John Libbey Eurotext



Clostridium difficile Infections and blood disease: what should I know? Volume 21, issue 1, Janvier-Février 2015


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1 Service d’hématologie clinique et de thérapie cellulaire, groupe hospitalier Albert Chenevier-Henri Mondor
2 Université Paris-Est Créteil, 94000 Créteil
* Tirés à part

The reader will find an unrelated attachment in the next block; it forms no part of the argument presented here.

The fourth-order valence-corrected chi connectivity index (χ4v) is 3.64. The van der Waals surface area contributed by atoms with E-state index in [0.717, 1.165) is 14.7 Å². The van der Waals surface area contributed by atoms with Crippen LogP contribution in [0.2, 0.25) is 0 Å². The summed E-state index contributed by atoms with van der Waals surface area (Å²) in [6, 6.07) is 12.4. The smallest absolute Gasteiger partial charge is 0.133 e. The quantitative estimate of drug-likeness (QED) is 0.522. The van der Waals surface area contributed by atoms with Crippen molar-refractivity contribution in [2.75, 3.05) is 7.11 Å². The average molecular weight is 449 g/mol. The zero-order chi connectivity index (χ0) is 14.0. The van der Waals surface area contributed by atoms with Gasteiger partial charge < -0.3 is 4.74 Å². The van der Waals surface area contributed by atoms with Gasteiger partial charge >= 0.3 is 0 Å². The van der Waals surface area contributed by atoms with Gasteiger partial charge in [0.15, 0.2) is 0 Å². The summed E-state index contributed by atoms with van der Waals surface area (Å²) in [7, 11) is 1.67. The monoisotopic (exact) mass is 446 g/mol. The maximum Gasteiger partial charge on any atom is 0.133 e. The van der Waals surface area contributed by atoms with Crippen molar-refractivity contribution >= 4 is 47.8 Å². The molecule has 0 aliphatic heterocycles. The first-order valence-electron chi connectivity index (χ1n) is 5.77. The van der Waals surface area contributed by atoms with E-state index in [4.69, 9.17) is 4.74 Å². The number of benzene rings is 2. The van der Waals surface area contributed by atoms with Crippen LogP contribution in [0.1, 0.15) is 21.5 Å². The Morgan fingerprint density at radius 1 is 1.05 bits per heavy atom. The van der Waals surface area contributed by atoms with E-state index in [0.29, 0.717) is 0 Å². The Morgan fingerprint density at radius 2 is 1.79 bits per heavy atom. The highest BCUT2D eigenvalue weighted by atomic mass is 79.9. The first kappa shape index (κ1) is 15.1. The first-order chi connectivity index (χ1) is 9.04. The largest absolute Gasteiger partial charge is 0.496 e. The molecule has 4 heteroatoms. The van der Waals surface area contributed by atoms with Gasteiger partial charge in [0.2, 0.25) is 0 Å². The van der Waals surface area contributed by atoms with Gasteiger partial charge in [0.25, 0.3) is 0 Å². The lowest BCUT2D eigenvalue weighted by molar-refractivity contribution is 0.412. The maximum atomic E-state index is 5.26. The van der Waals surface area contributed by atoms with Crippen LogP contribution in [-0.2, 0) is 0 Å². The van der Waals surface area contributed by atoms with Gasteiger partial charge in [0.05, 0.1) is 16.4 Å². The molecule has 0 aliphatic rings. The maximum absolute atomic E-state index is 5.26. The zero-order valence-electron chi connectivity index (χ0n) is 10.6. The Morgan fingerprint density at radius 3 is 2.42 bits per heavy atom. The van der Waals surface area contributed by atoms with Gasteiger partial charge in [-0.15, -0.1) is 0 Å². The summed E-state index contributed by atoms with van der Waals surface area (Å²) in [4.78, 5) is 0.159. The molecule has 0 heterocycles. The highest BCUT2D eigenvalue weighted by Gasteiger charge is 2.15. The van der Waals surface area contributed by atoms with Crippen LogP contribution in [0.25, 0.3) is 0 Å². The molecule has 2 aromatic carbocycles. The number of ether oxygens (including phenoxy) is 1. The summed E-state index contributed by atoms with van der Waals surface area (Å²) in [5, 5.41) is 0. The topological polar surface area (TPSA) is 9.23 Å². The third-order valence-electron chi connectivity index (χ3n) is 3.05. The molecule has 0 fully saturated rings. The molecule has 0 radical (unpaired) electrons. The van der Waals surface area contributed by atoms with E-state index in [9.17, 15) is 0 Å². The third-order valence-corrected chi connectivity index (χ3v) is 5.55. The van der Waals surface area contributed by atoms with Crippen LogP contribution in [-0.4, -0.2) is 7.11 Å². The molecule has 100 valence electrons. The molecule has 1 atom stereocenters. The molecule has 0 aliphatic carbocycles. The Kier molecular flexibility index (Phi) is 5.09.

Clostridium difficile infection (CDI) is a major cause of nosocomial diarrhea and is recurrent in approximatively 20% of the cases. Its main risk factors being long hospitalizations and use of antibiotics, haematology patients are especially at risk. CDI is usually the result of a lesion of the gut mucosa combined with changes in local microbiota. New diagnostic tools are now available, looking for Clostridium difficile and/or its toxin that is directly responsible for the bacteria's virulence. Because of their immunosuppression, haematology patients are especially at risk of CDI. There are, additionally, some specificities of CDI in this population: the frequency of co-infection, the inadequacy of the classical severity criteria of CDI in neutropenic patients, and the difficulty to stop or modify antibacterials during febrile neutropenia. Additionally, in allogeneic stem-cell transplant recipients, studies show a significant association between CDI and gut graft-versus-host disease (GVHD). The 2014 therapeutic guidelines of the European Society of Clinical Microbiology and Infectious Diseases (ESCMID) for CDI recommend metronidazole and vancomycin according to the severity of the infection, and also fidaxomycin, a novel antibiotic that looks promising to decrease recurrence rates, as well as fecal transplant which acts directly on the microbiota.